Monday, July 25, 2016

In the Swim of Things: The Natatorium

 
By Joy Neighbors
  
Dateline: July 25, 1898

The “great bath” can be traced back to 2600 BC and the Egyptians who had pools built for relaxing in. The ancient Greeks and Romans also enjoyed soaking in man-made pools; so much so, their children were taught to swim as part of their school education. Pools were a sign of status and were used not only for swimming and bathing, but also for social and health-related reasons. A heated pool built in First Century BC for Gaius Maecenas (one of the first patrons of the arts) supposedly featured waterfalls, a garden, villas, terraces and a library.

In the early 19th century, competitive swimming was introduced in Britain and indoor pools became popular. The modern Olympics began in 1896 and swimming races were among the events held. That’s when an interest in swimming pools began to develop in the U.S.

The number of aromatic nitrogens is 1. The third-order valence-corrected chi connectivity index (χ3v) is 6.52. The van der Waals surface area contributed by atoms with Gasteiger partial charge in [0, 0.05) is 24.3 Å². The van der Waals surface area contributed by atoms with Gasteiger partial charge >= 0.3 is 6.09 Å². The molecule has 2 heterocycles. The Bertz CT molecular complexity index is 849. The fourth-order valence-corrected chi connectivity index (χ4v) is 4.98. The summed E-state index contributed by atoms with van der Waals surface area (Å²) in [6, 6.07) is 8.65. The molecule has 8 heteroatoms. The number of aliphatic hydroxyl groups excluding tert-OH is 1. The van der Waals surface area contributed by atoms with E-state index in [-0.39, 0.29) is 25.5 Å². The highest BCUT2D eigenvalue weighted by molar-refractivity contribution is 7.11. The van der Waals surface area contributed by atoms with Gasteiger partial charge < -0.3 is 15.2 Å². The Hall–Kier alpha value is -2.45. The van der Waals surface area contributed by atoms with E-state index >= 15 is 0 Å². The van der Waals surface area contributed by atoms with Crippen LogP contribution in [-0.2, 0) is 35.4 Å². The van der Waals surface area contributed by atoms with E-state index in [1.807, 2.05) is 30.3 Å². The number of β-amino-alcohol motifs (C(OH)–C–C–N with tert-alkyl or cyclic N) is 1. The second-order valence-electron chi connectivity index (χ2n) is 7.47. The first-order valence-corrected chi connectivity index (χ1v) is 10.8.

West Baden Springs Hotel
In 1898, hotel owner Lee Sinclair had a two-story natatorium built at West Baden Springs Hotel. Sinclair decided to model the hotel after European-style resorts which touted their restorative mineral spas. Sinclair capitalized on his idea by creating a place guests could come to “take the waters” in comfort while enjoying all the latest amenities.


Original Natatorium
The grand opening for the two-story indoor swimming pool was held on July 25, 1898. Sinclair knew how to throw a party and the opening featured exhibition diving, trapeze performers and a log-rolling contest. A tour of the facility revealed that spectators could view the swimming from both floors while the first floor also housed guest dressing rooms.

Natatorium, circa 2016
Today, the natatorium has been restored to a state-of-the-art facility. It is still home to the indoor pool and now houses a luxurious spa offering 12 treatment rooms that provide a diverse menu of revitalizing options. The complex also features a full service salon and health club.

Lee Sinclair would be proud of this stunning facility that still makes its home in what was once the “Eighth Wonder of the World.”